By Bjorn Fehrm
April 19, 2018, © Leeham News: In an article last week, we discussed the reason the new narrow-body engines are catching up to the fuel consumption of the wide-body engines.
Today we dig a bit deeper into the efficiency changes of the different engines and discuss which parameter changes have caused what changes in engine efficiency.
April 16, 2018, © Leeham News: There’s high turnover in the executive ranks. Major delivery delays cause disruption and unhappy customers. Airlines are cancelling and switching orders. Product strategy is challenged. Your competitor is taking advantage and making significant inroads.
If this sounds familiar, it is.
It’s déjà vu all over again.
By Bjorn Fehrm
April 12, 2018, © Leeham News: In an article yesterday about Long-Haul LCC costs we observed how the new Narrowbody engines are catching up to the fuel efficiencies of the Widebody engines.
Traditionally the Widebody engines were the efficiency leaders. The Narrowbody companions were designed to be durable rather than efficient.
We use the engine modelling software GasTurb to understand why this catching up of the Narrowbody engines has happened.
March 22, 2018, © Leeham Co.: As Boeing enters the final stretch whether to launch the New Midrange Aircraft (NMA, aka 797) market focus should shift to the engines more than the airframe and even the market demand.
It all comes down to this: no engines, no plane.
Monday’s post outlined some of the issues to consider.
But there are larger implications as well.
March 22, 2018, © Leeham News: GE Aviation/CFM International are in “lockstep” with Boeing for development of an engine for the New Midrange Aircraft (NMA, or 797), the CEO of GE Aviation told a JP Morgan Aviation conference last week.
David Joyce acknowledged that there are technical issues and production delays for the new CFM LEAP 1A and 1B that power the Airbus A320neo and Boeing 737 MAX families respectively. Production is running up to six weeks late, but should be caught up by the end of this year, he said.
Technical issues, while affecting at least 100 engines, nevertheless are far less of an issue than those plaguing rival Pratt & Whitney’s Geared Turbo Fan.
It should be on the engines.
It doesn’t matter whether Boeing designs a fabulous airplane that’s the next best thing to sliced bread. What matters is whether the engines will be ready in time for Boeing’s suggested entry-into-service and if they are, whether they will be reliable out of the box.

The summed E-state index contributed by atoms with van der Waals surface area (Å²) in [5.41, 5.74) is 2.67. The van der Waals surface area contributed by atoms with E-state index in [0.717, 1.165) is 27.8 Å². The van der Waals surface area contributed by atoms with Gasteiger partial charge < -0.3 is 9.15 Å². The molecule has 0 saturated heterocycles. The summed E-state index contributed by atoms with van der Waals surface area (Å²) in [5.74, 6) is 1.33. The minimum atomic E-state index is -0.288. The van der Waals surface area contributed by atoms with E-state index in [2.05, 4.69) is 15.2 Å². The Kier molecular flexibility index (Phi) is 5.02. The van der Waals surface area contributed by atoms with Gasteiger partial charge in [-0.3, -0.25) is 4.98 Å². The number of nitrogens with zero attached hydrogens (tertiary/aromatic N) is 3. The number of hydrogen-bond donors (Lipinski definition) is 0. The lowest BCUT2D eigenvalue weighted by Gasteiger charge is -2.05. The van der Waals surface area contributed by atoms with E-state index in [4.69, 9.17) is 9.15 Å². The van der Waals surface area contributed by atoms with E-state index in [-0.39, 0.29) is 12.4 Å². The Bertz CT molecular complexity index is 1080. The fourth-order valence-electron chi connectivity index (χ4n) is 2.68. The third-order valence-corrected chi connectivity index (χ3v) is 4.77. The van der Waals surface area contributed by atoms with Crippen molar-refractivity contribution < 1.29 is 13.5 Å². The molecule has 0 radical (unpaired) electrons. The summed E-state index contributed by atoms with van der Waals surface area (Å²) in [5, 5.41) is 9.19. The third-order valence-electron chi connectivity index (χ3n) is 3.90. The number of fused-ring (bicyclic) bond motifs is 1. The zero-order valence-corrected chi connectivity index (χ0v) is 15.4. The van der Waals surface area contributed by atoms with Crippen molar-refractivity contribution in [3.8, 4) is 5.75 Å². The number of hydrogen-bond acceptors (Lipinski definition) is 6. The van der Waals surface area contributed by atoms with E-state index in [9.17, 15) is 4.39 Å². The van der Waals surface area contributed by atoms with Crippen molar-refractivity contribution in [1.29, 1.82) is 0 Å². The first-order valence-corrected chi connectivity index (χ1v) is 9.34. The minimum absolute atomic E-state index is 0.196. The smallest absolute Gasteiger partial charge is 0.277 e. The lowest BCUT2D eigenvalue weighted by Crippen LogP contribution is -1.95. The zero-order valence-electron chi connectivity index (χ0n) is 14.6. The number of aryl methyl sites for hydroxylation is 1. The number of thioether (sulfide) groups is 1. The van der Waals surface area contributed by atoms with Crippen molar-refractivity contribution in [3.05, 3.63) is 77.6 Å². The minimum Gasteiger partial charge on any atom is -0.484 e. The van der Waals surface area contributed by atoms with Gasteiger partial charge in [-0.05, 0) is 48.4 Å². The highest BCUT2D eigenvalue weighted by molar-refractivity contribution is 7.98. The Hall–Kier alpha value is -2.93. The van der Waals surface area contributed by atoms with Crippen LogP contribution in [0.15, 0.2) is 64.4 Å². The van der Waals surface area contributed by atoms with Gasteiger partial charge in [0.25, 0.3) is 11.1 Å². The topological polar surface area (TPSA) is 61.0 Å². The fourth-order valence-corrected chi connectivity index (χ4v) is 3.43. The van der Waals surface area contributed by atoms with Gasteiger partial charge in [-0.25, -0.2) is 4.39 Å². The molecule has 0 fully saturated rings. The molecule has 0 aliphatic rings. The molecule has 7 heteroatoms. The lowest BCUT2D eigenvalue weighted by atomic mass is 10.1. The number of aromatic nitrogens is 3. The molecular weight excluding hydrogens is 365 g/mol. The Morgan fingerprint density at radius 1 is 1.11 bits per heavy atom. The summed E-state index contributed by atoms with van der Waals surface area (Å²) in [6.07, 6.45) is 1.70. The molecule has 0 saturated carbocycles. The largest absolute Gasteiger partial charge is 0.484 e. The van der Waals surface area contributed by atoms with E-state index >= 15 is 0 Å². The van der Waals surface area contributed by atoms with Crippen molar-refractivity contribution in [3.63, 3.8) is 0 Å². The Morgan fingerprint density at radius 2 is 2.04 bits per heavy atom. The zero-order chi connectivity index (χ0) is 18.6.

The recent track record isn’t all that encouraging. Neither is Boeing’s preferred timing.
By Bjorn Fehrm
March 15, 2018, © Leeham News: Boeing’s NMA or 797 is taking final form ahead of a decision to launch the program later in the year.
Jon Ostrower has published the first picture of the projected aircraft, which he acknowledges might change in its final form. Figure 1 shows the smaller of the two NMA models, the 224-seat 797-6X.
We take a closer look at the 797 in its latest definition.
March 6, 23018 © Leeham Co.: It’s official: Boeing and Hawaiian Airlines announced an order for 10+10 787-9s. It’s a letter of intent and purchase rights.
The airline also confirmed it canceled an order for six Airbus A330-800s.
LNC was the first to report the transactions Feb. 20.
Separately, Embraer confirmed it’s looking at an airplane smaller than the E175, but denied a report originating in another media that it’s a small jet.
March 5, 2018, © Leeham Co.: The three engine makers, CFM/GE, Pratt & Whitney and Rolls-Royce, are the only suppliers that have been brought “inside the tent” by Boeing for the New Midrange Aircraft, a company executive said today.
Launching the program is critical on the engine companies, says Randy Tinseth, VP marketing for Boeing. Boeing hasn’t decided—officially—whether it will have a
single-engine or dual-engine source for the aircraft because the program hasn’t been launched.
Market intelligence tells LNC that Boeing wants two engine choices. Intel also indicates all three engine OEMs view the market demand as sharply smaller than Boeing’s publicly-stated forecast of 4,000 Middle of the Market sector airplanes over the next 20 years.
Feb. 19, 2018, © Leeham Co.: The likely prospect that Airbus and Boeing will increase single-aisle production rates next decade is outlined in our paywall article today.
The whys and capabilities to do so are outlined in the paywall post. The how is what I’ve been writing about since the first of the year, when LNC looked ahead to its 2018 forecast.
The “how” is the transformation in production that is underway in aerospace.